With the 150th anniversary of the burning of Darien, GA approaching one local historian hopes to vindicate Col. Robert Gould Shaw of any responsibility. We all know the scene in Glory when Shaw orders his men to torch the town only after the threat of court-martial by Col. James Montgomery of the 2nd South Carolina Volunteers. Montgomery and General Hunter play the perfect villains in the movie, which ultimately leads to a transfer for the 54th Massachusetts Volunteer Infantry from hard labor to combat and glory at the base of Battery Wagner in July 1863. It’s hard to know what McIntosh County historian Buddy Sullivan has planned for the commemoration beyond reminding his community that the raid did not take place during Sherman’s March of 1864 and that Shaw was indeed following orders.
Most of us know about this little incident from Glory and the movie gets a lot right. Yes, Shaw disapproved of Montgomery’s order to join his unit and burn Darien. According to historian Russell Duncan, “Shaw believed the action unjustified and disgraceful, and said he could have assented to it only if they had met Rebel resistance.” (pp. 43-44) Shaw was concerned about the negative publicity that eventually was reported in northern and southern newspapers. While it is true that Shaw was forced to follow orders it’s not clear whether noting that Col. Montgomery was also carrying out direct orders from General David Hunter will make it into Sullivan’s upcoming presentation. Better to have a foil with which to vindicate Shaw.
It should also be noted that while Shaw clearly spoke out against what happened at Darien that in his accommodations in the Sea Islands he, according to Duncan, “added its furnishings with accent pieces from Darien.” (p. 46) There is a also a great deal about Shaw’s relationship with and opinion of Montgomery that is obscured owing to the Glory narrative. For example, when writing to his wife Annie on June 12, 1863, just after the Darien raid, Shaw declared, “Montgomery, from what I have seen of him, is a conscientious man, and really believes what he says,–‘that he is doing his duty to the best of his knowledge and ability.’” Two weeks later Shaw described Montgomery to his mother as “being a very simple-minded man—and seems to be pleased at any little attention—perhaps because he has been so much abused. You will see that he is very attractive to me, and indeed I have taken a fancy to him.” Again, will Sullivan mention this or will Montgomery be playing his movie role in this presentation?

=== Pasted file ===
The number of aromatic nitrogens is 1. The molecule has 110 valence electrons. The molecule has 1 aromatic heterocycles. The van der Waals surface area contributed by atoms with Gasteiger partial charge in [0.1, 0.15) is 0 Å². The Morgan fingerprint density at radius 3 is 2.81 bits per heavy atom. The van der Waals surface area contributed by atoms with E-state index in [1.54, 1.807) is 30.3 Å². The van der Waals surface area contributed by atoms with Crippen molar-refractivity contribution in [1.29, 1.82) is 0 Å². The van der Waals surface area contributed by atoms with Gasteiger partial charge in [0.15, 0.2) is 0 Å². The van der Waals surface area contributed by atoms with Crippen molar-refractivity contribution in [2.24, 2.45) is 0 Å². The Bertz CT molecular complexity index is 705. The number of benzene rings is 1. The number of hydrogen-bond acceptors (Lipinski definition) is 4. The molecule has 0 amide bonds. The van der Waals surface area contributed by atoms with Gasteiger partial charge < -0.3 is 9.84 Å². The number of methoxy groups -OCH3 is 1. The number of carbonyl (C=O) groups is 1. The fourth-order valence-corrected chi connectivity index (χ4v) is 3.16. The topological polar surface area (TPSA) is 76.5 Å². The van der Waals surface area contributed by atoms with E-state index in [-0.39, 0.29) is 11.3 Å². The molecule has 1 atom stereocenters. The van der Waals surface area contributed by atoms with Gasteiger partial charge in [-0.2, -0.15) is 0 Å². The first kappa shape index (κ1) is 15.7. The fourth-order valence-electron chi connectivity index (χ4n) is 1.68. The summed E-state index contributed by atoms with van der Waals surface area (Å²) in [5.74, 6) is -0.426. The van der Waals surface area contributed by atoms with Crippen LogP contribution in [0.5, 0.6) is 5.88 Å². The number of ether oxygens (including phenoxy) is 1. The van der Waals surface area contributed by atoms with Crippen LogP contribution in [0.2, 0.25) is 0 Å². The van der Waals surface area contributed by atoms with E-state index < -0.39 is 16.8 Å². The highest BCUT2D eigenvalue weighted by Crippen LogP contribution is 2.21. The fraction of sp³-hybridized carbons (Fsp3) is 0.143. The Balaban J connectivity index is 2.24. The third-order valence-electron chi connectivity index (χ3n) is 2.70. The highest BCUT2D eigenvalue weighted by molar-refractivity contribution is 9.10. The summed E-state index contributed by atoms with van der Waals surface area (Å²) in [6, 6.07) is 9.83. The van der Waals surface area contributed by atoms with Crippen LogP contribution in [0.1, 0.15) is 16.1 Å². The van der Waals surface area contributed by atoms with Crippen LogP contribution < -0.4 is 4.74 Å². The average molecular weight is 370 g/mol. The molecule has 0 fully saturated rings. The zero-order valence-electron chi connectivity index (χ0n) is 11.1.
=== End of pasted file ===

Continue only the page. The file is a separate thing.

Sullivan hopes to focus the attention of his audience on Shaw’s final assault outside of Charleston at Battery Wagner in which he, along with many of the men in his unit, made the ultimate sacrifice. It is not clear whether Sullivan will mention that Montgomery also participated in the assault on Fort Wagner.
I sense a little tension in this upcoming commemoration. On the one hand, no one would ever have heard of the burning of Darien if not for the fact that the 54th Mass. was involved and a popular Hollywood movie was made about it. At the same time it appears that some people in the community believe that this event was part of Sherman’s March. I suspect that not much will be done to challenge the popular view of Sherman’s 1864 campaign through Georgia, but in attempting to revise our understanding of the Darien Raid we are left to wonder whether new myths are being generated about Shaw, the 54th and black soldiers generally. It’s not simply that their involvement was forced. We need to believe that Shaw and the 54th could never have been willing participants in such an act.